India Domestic Issues

India Domestic Issues

There are numerous domestic political challenges, the two most important of which have recently been in the Jammu and Kashmir region and building a temple in Ayodhya city:


In early August 2019, the Indian government lifted the special status of the state of Jammu and Kashmir and divided into two union territories with restricted powers: Jammu and Kashmir on one side, Ladakh on the other. The Modi government wants to increase its access to the area that has been disputed between Pakistan and India since 1947. Modi thus implemented an old demand of the BJP. In order to avoid unrest, the new Jammu and Kashmir were also blocked from going out and communicating (e.g. Internet access or visits from domestic and foreign journalists). With this step, Modi allegedly wants to accelerate the economic development of Jammu and Kashmir and fight terrorism there. Pakistan has strongly criticized this move and brought the matter before the United Nations Security Council.


In November 2019, the Supreme Court of India declared in a momentous ruling that a temple in honor of the god Rama may be built in the north Indian city of Ayodhya. The site on which the temple is to be built has long been disputed between Hindus and Muslims. It is said that the 16th century mosque, which was demolished by fanatical Hindus in 1992, stood there on the ruins of an originally existing Rama temple. The ruling is controversial but is expressly welcomed by the Hindu nationalists. The building of a new Rama temple in Ayodhya was also one of Narendra Modi’s central election promises.

According to, there is a risk that violent unrest between Hindu and Muslim religious groups will be fueled by the judgment.


As in many other countries, corruption is widespread in India. In an international comparison, the extent of corruption is at a high level (80th place out of 180 countries in the Corruption Perception Index 2019 by Transparency International) and comes last among the countries in the Asia / Pacific region. Even if the fight against corruption under Prime Minister Narendra Modi is one of the main goals of government work, it has not yet been possible to systematically curb corruption in India.

In autumn 2010, what observers believe was the largest corruption scandal in the history of the Republic of India shook the country. The focus was on the former telecommunications minister A. Raja. Raja is said to have granted telecommunications licenses over the counter, resulting in revenue losses of an estimated 39 billion US dollars for the state. Most recently it became known that the well-known diamond dealer Nirav Modi is said to have defrauded the state-run Punjab National Bank by 1.43 billion dollars.

Regular corruption allegations against politicians from practically all parties show that corruption continues to be a social and highly political issue. The GAN anti-corruption portal offers a good overview of the various forms and the extent of corruption in India.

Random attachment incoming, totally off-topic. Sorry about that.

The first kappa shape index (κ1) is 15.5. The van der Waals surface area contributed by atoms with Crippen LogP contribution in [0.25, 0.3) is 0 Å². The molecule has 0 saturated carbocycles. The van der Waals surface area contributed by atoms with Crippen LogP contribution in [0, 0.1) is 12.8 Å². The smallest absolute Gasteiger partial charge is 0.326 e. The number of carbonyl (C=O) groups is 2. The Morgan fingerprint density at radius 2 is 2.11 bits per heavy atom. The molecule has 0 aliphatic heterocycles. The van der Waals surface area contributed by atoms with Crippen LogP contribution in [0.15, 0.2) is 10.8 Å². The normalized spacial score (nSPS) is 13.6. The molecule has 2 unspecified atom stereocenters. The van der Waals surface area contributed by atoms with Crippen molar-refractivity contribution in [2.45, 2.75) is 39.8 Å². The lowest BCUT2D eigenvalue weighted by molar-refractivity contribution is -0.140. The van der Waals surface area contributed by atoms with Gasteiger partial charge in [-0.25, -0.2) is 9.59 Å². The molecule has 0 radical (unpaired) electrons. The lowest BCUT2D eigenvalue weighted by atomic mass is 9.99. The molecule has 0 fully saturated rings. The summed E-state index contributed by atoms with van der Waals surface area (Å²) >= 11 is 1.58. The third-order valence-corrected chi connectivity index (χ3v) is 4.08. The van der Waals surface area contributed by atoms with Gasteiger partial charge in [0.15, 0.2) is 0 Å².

Human rights

Violent assaults against indigenous people and Dalits, violence against women and unpunished rape, millions of child laborers suffered millions of times, some of whom lead hard and short lives in debt bondage, or numerous attacks by the police are just a few examples of human rights violations, including Human Rights Watch, Amnesty International and the US Department of State report.

Official crime statistics can be found on the National Crime Records Bureau (NCRB) website.

India Human rights

Press and other public media

Freedom of the press is protected by the Indian Constitution, but journalists risk their lives reporting on politically or economically sensitive issues. Recently there have even been murders of journalists critical of the government, most recently the journalist Gauri Lankesh, who was shot by unknown perpetrators in front of her house in Bangalore in the summer of 2017. Many therefore see press freedom in India at risk. India already ranks 142nd out of 180 countries in terms of press freedom. The Indian press is not free from corruption as there are strong links between the press, politicians and business leaders.

Media: What’s on in India?

In India there is a large number of newspapers, both in English and in the many regional languages, with an overall very large readership. In the meantime, an impressive number of English-language daily and weekly newspapers or political magazines from India appear on the Internet, reporting on current topics.

  • The Hindu
  • The Times of India
  • Hindustan Times
  • The Economic Times offers business news.
  • Frontline
  • Tehelka
  • Outlook India

Of course, there are many other newspapers and magazines in India that report in very different journalistic quality. The Wire is particularly recommended as an online medium.

Broadcasting is of particular importance for mass communication and entertainment. The television medium in particular has become a huge market for employment and advertising.

The number of Internet users is also increasing, to around 451 million per month in 2019, which puts it in second place worldwide behind China. The US news broadcaster CNN is even of the opinion that the future of the Internet lies in India. However, access to the Internet is subject to massive government restrictions. For example, Kashmir was without an internet connection for four months during the explosive political abolition of its special status. In 2018 and 2019, India even tops the list of countries that most frequently block access to the World Wide Web – 138 times in 2018.